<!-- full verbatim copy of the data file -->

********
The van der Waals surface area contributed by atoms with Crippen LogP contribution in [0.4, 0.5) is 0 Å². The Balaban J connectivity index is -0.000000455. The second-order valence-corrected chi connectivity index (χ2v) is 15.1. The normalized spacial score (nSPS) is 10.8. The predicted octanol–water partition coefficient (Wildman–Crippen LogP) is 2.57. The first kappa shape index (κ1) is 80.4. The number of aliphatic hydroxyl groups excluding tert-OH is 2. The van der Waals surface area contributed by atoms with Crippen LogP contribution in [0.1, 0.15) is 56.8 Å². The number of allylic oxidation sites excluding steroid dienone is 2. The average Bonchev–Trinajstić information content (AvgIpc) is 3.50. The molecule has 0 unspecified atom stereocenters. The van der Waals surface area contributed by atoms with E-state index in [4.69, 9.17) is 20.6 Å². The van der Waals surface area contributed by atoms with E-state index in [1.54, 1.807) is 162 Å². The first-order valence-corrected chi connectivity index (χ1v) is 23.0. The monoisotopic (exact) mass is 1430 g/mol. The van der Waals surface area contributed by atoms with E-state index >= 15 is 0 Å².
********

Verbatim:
The van der Waals surface area contributed by atoms with Crippen LogP contribution in [0.4, 0.5) is 0 Å². The Balaban J connectivity index is -0.000000455. The second-order valence-corrected chi connectivity index (χ2v) is 15.1. The normalized spacial score (nSPS) is 10.8. The predicted octanol–water partition coefficient (Wildman–Crippen LogP) is 2.57. The first kappa shape index (κ1) is 80.4. The number of aliphatic hydroxyl groups excluding tert-OH is 2. The van der Waals surface area contributed by atoms with Crippen LogP contribution in [0.1, 0.15) is 56.8 Å². The number of allylic oxidation sites excluding steroid dienone is 2. The average Bonchev–Trinajstić information content (AvgIpc) is 3.50. The molecule has 0 unspecified atom stereocenters. The van der Waals surface area contributed by atoms with E-state index in [4.69, 9.17) is 20.6 Å². The van der Waals surface area contributed by atoms with E-state index in [1.54, 1.807) is 162 Å². The first-order valence-corrected chi connectivity index (χ1v) is 23.0. The monoisotopic (exact) mass is 1430 g/mol. The van der Waals surface area contributed by atoms with E-state index >= 15 is 0 Å².